Skip forward to Dublin

It doesn’t matter how many Irish people you’ve met before, there’s something magical about immersing yourself in the homeland of this lilting, lyrical way of speaking.

Top of the mornin’ to ya!

Sorry, I know there’s probably not a single Irish person out there who actually says that, but I couldn’t help myself!

My apologies for not posting anything on here for so long. I was planning to continue writing about every city that I visited and somehow catch up to the present, but, guess what, it never happened. I’ve had to accept that I’m just too far behind, so I’m skipping the rest of my travels through Italy, England, France and Spain (I’ll write about them one day), and I’m going to tell you about Dublin.

My favourite thing about Dublin is hearing marvellous Irish accents everywhere you go. It doesn’t matter how many Irish people you’ve met before, there’s something magical about immersing yourself in the homeland of this lilting, lyrical way of speaking. The voice in my head (which I regularly talk to) suddenly became Irish too. Walking down O’Connell Street, I found myself thinking, “Jaysus, it’s freezing. Sure, I’ll just pop in here and find some warmt.” (Apologies to all Irish people for that!)


Molly Malone

As if that wasn’t enough, the inside of my head has also had to put up with a song called ‘Molly Malone’ that’s been playing on repeat. I had never heard this song before I came to Dublin, but apparently it’s pretty famous. This fictional lady not only has a song, she also has a statue, and it was here, on my first day in Dublin that I was introduced to her.

The guide on my free walking tour took us to a statue of a lady with a cart, and, ignoring our embarrassed grins, made us link arms and sing a rousing rendition of ‘Molly Malone’. The chorus goes like this:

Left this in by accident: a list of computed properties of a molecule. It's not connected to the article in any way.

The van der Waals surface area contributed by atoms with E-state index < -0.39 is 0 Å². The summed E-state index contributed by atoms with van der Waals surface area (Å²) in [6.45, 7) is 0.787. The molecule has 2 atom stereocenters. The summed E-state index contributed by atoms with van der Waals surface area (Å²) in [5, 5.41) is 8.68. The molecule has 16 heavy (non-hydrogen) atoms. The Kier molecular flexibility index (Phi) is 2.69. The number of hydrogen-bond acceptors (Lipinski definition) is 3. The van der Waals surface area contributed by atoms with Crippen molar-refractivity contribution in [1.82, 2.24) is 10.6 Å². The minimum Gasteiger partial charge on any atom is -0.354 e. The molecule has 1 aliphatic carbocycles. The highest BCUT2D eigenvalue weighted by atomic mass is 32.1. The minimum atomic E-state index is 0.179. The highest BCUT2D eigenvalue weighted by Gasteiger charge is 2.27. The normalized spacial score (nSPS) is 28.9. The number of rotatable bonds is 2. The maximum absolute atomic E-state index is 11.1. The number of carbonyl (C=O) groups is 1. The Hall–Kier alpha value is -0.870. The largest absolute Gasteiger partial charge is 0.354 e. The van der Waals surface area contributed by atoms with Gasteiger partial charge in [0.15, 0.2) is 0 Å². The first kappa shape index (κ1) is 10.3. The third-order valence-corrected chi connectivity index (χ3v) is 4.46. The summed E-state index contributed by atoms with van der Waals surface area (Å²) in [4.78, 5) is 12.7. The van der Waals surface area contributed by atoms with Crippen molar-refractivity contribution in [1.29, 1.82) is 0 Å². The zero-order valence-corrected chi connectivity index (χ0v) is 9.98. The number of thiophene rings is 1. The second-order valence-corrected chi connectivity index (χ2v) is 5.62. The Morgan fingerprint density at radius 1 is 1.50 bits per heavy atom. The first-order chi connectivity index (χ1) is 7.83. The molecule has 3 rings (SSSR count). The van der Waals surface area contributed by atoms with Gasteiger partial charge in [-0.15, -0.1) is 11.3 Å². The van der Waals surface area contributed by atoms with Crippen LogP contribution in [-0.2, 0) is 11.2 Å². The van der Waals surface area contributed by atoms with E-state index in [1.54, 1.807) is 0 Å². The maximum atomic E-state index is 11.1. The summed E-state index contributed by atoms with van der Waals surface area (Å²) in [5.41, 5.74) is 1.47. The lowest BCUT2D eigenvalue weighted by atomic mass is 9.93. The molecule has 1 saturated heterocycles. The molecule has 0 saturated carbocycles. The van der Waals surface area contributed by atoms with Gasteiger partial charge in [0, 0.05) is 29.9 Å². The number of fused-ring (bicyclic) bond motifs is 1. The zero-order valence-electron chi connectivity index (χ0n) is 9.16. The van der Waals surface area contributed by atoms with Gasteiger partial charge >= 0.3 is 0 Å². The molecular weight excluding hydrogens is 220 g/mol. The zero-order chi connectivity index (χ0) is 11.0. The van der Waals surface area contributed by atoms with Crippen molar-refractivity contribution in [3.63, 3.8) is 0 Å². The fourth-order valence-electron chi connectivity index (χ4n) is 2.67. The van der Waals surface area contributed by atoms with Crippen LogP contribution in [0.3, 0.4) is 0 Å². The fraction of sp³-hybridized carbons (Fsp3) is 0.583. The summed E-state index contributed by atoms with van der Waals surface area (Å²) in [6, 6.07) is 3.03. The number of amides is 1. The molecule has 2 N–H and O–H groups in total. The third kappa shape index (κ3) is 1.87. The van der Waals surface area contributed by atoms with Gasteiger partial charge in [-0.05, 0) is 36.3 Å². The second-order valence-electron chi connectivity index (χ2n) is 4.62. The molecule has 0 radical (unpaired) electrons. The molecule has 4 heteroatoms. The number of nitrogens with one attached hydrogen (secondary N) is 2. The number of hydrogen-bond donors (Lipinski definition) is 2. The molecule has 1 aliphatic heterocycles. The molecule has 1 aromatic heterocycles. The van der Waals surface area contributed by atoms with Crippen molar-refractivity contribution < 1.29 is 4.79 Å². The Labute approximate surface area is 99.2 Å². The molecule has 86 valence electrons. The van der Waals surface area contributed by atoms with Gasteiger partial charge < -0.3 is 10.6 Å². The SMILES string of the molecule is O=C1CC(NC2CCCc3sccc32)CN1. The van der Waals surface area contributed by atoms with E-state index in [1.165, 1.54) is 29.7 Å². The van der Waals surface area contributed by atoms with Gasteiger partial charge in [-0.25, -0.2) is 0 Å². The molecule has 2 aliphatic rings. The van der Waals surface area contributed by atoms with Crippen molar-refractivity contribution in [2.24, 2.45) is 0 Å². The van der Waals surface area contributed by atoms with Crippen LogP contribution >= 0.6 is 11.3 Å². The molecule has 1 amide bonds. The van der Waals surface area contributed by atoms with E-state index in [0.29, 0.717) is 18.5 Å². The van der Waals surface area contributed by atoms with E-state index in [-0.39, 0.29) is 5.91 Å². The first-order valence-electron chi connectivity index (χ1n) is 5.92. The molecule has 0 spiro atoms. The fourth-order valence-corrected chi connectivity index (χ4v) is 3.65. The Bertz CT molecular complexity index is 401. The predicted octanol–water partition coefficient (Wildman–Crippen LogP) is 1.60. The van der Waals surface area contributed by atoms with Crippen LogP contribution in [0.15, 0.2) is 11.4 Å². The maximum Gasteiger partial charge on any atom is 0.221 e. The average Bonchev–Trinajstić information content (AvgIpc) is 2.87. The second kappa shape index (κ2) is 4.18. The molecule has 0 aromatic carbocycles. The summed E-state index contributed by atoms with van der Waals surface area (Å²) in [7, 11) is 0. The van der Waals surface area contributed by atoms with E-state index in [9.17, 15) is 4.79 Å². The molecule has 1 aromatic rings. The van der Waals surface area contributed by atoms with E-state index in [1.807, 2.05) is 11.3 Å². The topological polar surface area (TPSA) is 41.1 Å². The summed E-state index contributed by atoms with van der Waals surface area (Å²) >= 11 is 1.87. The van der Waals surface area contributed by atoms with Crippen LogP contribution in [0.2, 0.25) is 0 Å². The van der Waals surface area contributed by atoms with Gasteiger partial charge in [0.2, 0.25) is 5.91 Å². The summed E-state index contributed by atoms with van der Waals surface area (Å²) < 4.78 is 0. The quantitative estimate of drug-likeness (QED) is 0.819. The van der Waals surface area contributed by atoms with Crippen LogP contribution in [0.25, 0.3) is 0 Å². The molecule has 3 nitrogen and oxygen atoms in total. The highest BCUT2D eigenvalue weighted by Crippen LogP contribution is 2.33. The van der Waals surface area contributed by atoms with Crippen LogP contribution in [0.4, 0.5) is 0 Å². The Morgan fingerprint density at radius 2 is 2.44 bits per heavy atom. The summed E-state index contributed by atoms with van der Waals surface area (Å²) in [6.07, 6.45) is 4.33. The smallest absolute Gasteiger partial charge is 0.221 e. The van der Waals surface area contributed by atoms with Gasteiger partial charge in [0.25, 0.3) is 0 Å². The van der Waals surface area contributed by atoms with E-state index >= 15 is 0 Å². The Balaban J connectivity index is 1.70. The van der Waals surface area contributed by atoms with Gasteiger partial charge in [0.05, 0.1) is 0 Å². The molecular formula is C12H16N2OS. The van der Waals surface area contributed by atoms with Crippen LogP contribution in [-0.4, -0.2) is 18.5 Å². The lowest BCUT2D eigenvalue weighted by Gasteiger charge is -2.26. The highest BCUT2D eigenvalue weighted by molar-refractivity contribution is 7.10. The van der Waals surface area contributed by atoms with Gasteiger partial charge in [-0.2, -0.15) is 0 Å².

Alive alive oh-oh, alive alive oh-oh, crying cockles and mussels, alive alive oh! (Repeat one dozen times.)

Since that first day, I have heard ‘Molly Malone’ played through the speaker systems of souvenir shops, performed by buskers on the street and singers in pubs, and even belted out by my tour bus driver during a day trip to Glendalough. Now I hear it in my head every minute of the day (and also when I wake up in the middle of the night).

St Patrick’s Cathedral.

There’s nothing like an Irish pub

Apart from talking and singing to myself, I have actually been exploring the city. It’s a fairly grey place, due to the ever-present clouds that hang low in the sky and which is accentuated by old stone buildings such as St Patrick’s Cathedral and Dublin Castle. But step inside any pub or cafe and the colour and warmth feels more intense than anywhere else in the world. There’s no way Irish pubs would have the character that they do if it were always sunny outside. Full of dark polished wood, twinkling lights, steaming plates of stew and mashed potato and the softly jangling melodies of Irish folk music, they don’t disappoint.

If I was better organised and if I were staying longer, I would go to places like Kilmainham Gaol where the 1916 rebels were executed and the Dublinia Museum to learn about Vikings. Instead, I have experienced Dublin largely by walking alongside the river, shopping on Grafton Street and sipping Irish coffee in a cosy cafe. And I’ve loved every minute.

A medieval cemetery in Glendalough, only an hour’s drive from Dublin.

2 thoughts on “Skip forward to Dublin”

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